Reading and Listening
Lawyers must be able to take in a great deal of information, often on topics about which they are unfamiliar. The ability to digest information from lengthy, dense texts is essential. Equally important is the ability to listen to clients and understand their unique issues and concerns.
Lawyers must be able to determine the fundamental elements of problems. They spend much time discerning the nature and significance of the many issues in a particular problem. In every issue, the lawyer must study the relationship between each element in order to arrive at an answer, result, or solution.
Lawyers must have the ability to organize large amounts of material in a meaningful, focused, and cogent manner. The complexities of many issues and the number of laws either directly or tangentially relevant make this kind of organization crucial.
As an advocate, the lawyer's role is to represent his or her client's particular point of view and interests as vigorously as possible. The American judicial system assumes that equitable solutions will emerge from the clash of opposing interests. The success of this adversarial system of American law depends upon the talents and training of the lawyers who work as advocates within it, as speakers and as writers. Lawyers must be able to use their advocacy skills—both written and oral—to marshal evidence and present arguments as to why a particular outcome is desirable.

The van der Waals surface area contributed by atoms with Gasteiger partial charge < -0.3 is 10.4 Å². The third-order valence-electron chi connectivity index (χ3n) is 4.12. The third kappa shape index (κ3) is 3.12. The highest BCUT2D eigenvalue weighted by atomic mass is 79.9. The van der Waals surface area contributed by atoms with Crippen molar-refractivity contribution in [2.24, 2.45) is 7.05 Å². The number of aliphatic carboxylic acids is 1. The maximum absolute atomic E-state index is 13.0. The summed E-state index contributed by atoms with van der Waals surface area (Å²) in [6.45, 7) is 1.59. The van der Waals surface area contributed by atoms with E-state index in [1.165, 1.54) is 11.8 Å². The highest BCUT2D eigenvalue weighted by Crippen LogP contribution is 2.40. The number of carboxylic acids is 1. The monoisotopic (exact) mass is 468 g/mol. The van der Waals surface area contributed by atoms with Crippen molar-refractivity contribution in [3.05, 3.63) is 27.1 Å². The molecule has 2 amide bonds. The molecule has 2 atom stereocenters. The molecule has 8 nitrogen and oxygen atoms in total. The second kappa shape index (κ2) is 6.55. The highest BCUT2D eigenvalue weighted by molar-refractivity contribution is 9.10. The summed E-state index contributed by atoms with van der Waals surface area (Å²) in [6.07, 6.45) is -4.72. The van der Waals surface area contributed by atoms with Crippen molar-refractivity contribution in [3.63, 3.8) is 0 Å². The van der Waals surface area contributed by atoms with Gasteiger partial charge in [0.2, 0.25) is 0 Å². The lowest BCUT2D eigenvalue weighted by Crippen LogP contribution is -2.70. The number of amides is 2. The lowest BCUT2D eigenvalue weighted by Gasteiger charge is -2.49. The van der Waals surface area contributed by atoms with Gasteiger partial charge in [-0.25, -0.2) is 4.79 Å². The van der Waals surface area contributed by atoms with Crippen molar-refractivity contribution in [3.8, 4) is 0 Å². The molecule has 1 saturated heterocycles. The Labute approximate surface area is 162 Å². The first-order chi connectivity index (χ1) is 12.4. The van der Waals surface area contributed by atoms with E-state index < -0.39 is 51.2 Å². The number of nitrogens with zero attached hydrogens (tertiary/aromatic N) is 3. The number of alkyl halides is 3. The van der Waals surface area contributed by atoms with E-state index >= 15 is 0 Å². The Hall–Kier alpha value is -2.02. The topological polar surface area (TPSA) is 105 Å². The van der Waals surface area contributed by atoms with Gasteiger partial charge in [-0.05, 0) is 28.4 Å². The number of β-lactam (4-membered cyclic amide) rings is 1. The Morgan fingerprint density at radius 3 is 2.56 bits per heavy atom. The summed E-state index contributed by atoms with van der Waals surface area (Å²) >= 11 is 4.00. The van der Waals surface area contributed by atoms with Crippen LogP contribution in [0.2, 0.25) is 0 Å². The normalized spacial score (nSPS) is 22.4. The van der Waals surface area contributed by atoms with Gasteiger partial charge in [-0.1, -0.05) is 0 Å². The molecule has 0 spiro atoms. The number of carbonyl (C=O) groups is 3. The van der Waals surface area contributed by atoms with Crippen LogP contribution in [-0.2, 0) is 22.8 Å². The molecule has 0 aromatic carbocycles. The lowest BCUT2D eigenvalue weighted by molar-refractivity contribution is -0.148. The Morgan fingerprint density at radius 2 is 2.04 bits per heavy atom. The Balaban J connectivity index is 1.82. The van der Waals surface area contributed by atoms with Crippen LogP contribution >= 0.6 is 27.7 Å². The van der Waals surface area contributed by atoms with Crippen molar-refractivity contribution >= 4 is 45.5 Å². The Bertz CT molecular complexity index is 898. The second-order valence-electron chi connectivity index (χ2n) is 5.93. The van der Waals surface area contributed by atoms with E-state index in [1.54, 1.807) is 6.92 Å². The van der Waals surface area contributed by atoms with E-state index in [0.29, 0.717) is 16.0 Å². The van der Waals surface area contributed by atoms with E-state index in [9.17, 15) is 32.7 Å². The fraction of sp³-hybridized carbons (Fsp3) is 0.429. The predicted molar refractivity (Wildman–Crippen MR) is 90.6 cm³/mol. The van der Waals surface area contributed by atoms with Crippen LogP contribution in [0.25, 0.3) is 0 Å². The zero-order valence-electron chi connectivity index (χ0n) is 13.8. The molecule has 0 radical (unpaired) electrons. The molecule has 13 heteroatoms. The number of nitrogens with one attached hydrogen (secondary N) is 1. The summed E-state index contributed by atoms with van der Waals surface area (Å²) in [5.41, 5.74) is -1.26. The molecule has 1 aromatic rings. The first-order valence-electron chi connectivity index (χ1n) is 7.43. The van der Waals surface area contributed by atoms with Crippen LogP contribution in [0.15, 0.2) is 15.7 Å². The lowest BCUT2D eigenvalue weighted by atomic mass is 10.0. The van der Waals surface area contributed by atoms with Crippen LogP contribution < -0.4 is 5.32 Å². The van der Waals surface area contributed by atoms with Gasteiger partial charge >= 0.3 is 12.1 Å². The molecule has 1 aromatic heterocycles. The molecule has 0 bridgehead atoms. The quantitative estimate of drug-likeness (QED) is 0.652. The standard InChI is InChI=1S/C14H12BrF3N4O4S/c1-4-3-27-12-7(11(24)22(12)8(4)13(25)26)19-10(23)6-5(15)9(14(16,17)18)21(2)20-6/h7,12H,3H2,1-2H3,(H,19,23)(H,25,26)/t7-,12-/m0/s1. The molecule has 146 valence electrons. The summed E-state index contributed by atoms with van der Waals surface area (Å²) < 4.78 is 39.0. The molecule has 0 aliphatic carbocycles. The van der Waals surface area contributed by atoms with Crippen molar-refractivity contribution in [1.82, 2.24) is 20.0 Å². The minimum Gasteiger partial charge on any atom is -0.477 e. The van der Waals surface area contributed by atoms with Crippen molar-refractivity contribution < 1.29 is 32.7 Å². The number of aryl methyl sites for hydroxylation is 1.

Lawyers also spend a good deal of their time giving clients legal advice. Few ventures in the modern world can be undertaken without some understanding of the law. Through their knowledge of what the law involves, lawyers advise clients about partnerships, decisions, actions, and many other subjects. In many cases, the lawyer's role as a counselor serves as much to prevent litigation as to support it.
Writing and Speaking
Whether in the courtroom or the law office, lawyers must be effective communicators. If lawyers could not translate thoughts and opinions into clear and precise English, it would be difficult for the law to serve society. After all, the law is embodied in words, and many of the disputes that give birth to laws begin with language—its meaning, use, and interpretation. Litigation leads to written judicial opinions; congressional enactments are recorded as printed statutes; and even economic transactions must be expressed as formal, written contracts.
One of the lawyer's primary roles is reconciling divergent interests and opinions. When the parties to a proposed transaction disagree, the lawyer, acting as a facilitator, may be able to help them negotiate to a common ground. Although the client's interests are a lawyer's first priority, often those interests are served best after compromise and conciliation have paved the way to an equitable settlement. Because lawyers are trained to see the implications of alternative courses of action, they are often able to break an impasse.